Often, people ask me why I often avoid drinking alcohol, refuse to get an Apple Watch, or stray away from diets like the plague. I say it’s because I have “an addictive personality.” What I usually mean when I say this, is that I have a tendency to numb my feelings or get carried away with an activity to the point of compulsion — instead of regulating my nervous system in a more balanced, healthier way.
Let me explain. If I have a bad day at work or catch a wave of social anxiety at a group event, like a wedding, my first instinct is to make that feeling go away. What is one of the quickest ways to do that? Alcohol…which is why I have to be careful. More times than not, my desire to drink alcohol is directly tied to my desire to escape uncomfortable feelings. Red flag!
Similarly, I used to get so overwhelmed with making “healthy” food and lifestyle choices that I would go overboard on how much food restricted and how much I would exercise. It felt like an “all or nothing” game to me. Much like my relationship with alcohol, it was the motive behind restricting food and exercising a lot that became an issue. Continue reading 4 Questions About Addictive Personalities Answered
Many of my high school days concluded with an exhausting volleyball or lacrosse practice. By the time I had finished a full day of classes and a two-hour practice, I was beyond ready for a high-calorie dinner and good night’s sleep. After I finished hours of homework, of course.
After a while, however, I began to notice one of my classmates hit the gym for more time on the treadmill either before or after these long practices. At first, I wished I somehow had that same motivation, the same drive. Soon though I realized how problematic the behavior could be.
Today, as we celebrate National Women’s Health and Fitness Day, it’s important to recognize that exercise can actually become unhealthy. Continue reading When Does Exercise Become an Addiction?
In need of a little me-time? Zoning out feels like low-stakes self-care. So does popping open an extra bag of Pirate’s Booty — at least you’re not chugging vodka, right? Scrolling through Instagram for three hours takes your mind off a bad work day. Scandal is best binge-watched, and dedicating an entire day (or two, or three) to The Sims is the only way to win the Legacy Challenge.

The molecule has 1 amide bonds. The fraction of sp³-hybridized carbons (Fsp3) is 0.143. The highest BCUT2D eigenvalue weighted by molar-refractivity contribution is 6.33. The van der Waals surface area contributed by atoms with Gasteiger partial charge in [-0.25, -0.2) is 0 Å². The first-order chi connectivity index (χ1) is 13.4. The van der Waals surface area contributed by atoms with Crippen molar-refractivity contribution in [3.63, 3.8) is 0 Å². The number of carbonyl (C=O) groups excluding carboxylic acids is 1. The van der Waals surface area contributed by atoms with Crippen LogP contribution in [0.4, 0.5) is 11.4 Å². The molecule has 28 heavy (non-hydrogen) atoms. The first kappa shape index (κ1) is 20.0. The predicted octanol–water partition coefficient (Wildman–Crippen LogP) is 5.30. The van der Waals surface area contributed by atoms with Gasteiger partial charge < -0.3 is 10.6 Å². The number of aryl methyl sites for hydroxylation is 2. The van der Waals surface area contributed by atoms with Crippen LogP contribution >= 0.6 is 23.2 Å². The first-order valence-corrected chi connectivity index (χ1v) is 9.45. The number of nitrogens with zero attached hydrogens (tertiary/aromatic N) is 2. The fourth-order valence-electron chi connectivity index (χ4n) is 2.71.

There’s no harm in distracting yourself occasionally. Holing up for one weekend to ram through Red Dead Redemption 2 won’t cause too many negative implications — but if you’re wasting every weekend and every evening on distractions, you might find yourself floundering physically, emotionally and socially. Distractions can be damaging, whether it’s scrolling, emotional eating, Netflix-ing until dawn, or playing too-many video games. Continue reading When Do Fun Distractions Become Unhealthy?
Drug abuse, especially opioids, is a culture-wide problem. It is estimated that about 130 people die daily in the US due to opioid overdose. While this statistic alone doesn’t capture the totality of of all substances use, it demonstrates the depths of the substance abuse crisis around the country. Sexual minorities, such as LGBTQ people, are often at higher risk for substance abuse issues, making these groups particularly vulnerable. Continue reading What You Need to Know About Substance Abuse in the LGBTQ Community
Addiction is a complex process with numerous variables at play, but trauma may be one of the most important of those variables. By understanding the connection between trauma and addiction, problems can be better treated.